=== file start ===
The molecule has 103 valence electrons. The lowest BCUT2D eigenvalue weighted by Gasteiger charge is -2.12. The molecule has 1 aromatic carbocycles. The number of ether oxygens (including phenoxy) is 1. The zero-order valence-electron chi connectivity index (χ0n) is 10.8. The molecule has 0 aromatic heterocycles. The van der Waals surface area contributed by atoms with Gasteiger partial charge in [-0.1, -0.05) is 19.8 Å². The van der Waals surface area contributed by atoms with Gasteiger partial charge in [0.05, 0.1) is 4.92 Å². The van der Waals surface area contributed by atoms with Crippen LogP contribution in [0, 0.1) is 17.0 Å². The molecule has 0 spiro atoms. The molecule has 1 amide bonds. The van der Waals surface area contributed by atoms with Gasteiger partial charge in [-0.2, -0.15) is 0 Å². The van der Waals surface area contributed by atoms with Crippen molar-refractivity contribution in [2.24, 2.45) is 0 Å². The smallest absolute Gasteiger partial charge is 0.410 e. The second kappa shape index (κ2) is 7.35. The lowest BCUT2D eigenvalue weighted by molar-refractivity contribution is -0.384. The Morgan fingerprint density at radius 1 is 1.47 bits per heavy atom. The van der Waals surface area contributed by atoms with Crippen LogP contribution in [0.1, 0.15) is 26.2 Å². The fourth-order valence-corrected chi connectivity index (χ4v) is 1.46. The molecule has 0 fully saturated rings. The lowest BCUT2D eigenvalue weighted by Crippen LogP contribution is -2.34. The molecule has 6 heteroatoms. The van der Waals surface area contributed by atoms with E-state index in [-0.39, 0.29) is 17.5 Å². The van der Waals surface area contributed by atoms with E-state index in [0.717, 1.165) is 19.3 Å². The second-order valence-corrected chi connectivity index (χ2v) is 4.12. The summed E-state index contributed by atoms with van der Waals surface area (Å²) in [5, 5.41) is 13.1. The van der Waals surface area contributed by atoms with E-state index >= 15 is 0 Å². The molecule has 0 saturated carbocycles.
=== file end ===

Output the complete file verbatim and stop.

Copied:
The molecule has 103 valence electrons. The lowest BCUT2D eigenvalue weighted by Gasteiger charge is -2.12. The molecule has 1 aromatic carbocycles. The number of ether oxygens (including phenoxy) is 1. The zero-order valence-electron chi connectivity index (χ0n) is 10.8. The molecule has 0 aromatic heterocycles. The van der Waals surface area contributed by atoms with Gasteiger partial charge in [-0.1, -0.05) is 19.8 Å². The van der Waals surface area contributed by atoms with Gasteiger partial charge in [0.05, 0.1) is 4.92 Å². The van der Waals surface area contributed by atoms with Crippen LogP contribution in [0, 0.1) is 17.0 Å². The molecule has 0 spiro atoms. The molecule has 1 amide bonds. The van der Waals surface area contributed by atoms with Gasteiger partial charge in [-0.2, -0.15) is 0 Å². The van der Waals surface area contributed by atoms with Crippen molar-refractivity contribution in [2.24, 2.45) is 0 Å². The smallest absolute Gasteiger partial charge is 0.410 e. The second kappa shape index (κ2) is 7.35. The lowest BCUT2D eigenvalue weighted by molar-refractivity contribution is -0.384. The Morgan fingerprint density at radius 1 is 1.47 bits per heavy atom. The van der Waals surface area contributed by atoms with Crippen LogP contribution in [0.1, 0.15) is 26.2 Å². The fourth-order valence-corrected chi connectivity index (χ4v) is 1.46. The molecule has 0 fully saturated rings. The lowest BCUT2D eigenvalue weighted by Crippen LogP contribution is -2.34. The molecule has 6 heteroatoms. The van der Waals surface area contributed by atoms with E-state index in [-0.39, 0.29) is 17.5 Å². The van der Waals surface area contributed by atoms with E-state index in [0.717, 1.165) is 19.3 Å². The second-order valence-corrected chi connectivity index (χ2v) is 4.12. The summed E-state index contributed by atoms with van der Waals surface area (Å²) in [5, 5.41) is 13.1. The van der Waals surface area contributed by atoms with E-state index >= 15 is 0 Å². The molecule has 0 saturated carbocycles.